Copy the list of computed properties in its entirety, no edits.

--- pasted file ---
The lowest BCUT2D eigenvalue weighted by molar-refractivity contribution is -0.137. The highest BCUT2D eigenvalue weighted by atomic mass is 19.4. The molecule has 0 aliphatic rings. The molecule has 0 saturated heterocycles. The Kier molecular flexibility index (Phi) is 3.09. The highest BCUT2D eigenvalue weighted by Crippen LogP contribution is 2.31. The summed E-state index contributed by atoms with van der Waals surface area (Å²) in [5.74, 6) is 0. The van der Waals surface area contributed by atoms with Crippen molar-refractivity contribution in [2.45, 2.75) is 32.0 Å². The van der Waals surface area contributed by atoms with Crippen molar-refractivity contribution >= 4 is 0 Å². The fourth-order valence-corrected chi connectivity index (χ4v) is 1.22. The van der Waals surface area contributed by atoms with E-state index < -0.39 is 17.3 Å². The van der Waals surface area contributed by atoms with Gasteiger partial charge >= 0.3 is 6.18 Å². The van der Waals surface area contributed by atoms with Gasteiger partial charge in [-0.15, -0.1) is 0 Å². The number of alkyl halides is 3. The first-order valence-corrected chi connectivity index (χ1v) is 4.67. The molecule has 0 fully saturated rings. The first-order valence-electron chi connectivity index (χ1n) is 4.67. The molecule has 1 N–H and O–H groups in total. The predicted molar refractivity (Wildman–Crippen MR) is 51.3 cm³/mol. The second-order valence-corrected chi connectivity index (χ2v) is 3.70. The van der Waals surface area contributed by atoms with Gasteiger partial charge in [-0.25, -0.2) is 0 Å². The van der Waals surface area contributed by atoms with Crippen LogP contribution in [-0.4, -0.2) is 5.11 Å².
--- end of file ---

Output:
The lowest BCUT2D eigenvalue weighted by molar-refractivity contribution is -0.137. The highest BCUT2D eigenvalue weighted by atomic mass is 19.4. The molecule has 0 aliphatic rings. The molecule has 0 saturated heterocycles. The Kier molecular flexibility index (Phi) is 3.09. The highest BCUT2D eigenvalue weighted by Crippen LogP contribution is 2.31. The summed E-state index contributed by atoms with van der Waals surface area (Å²) in [5.74, 6) is 0. The van der Waals surface area contributed by atoms with Crippen molar-refractivity contribution in [2.45, 2.75) is 32.0 Å². The van der Waals surface area contributed by atoms with Crippen molar-refractivity contribution >= 4 is 0 Å². The fourth-order valence-corrected chi connectivity index (χ4v) is 1.22. The van der Waals surface area contributed by atoms with E-state index < -0.39 is 17.3 Å². The van der Waals surface area contributed by atoms with Gasteiger partial charge >= 0.3 is 6.18 Å². The van der Waals surface area contributed by atoms with Gasteiger partial charge in [-0.15, -0.1) is 0 Å². The number of alkyl halides is 3. The first-order valence-corrected chi connectivity index (χ1v) is 4.67. The molecule has 0 fully saturated rings. The first-order valence-electron chi connectivity index (χ1n) is 4.67. The molecule has 1 N–H and O–H groups in total. The predicted molar refractivity (Wildman–Crippen MR) is 51.3 cm³/mol. The second-order valence-corrected chi connectivity index (χ2v) is 3.70. The van der Waals surface area contributed by atoms with Gasteiger partial charge in [-0.25, -0.2) is 0 Å². The van der Waals surface area contributed by atoms with Crippen LogP contribution in [-0.4, -0.2) is 5.11 Å².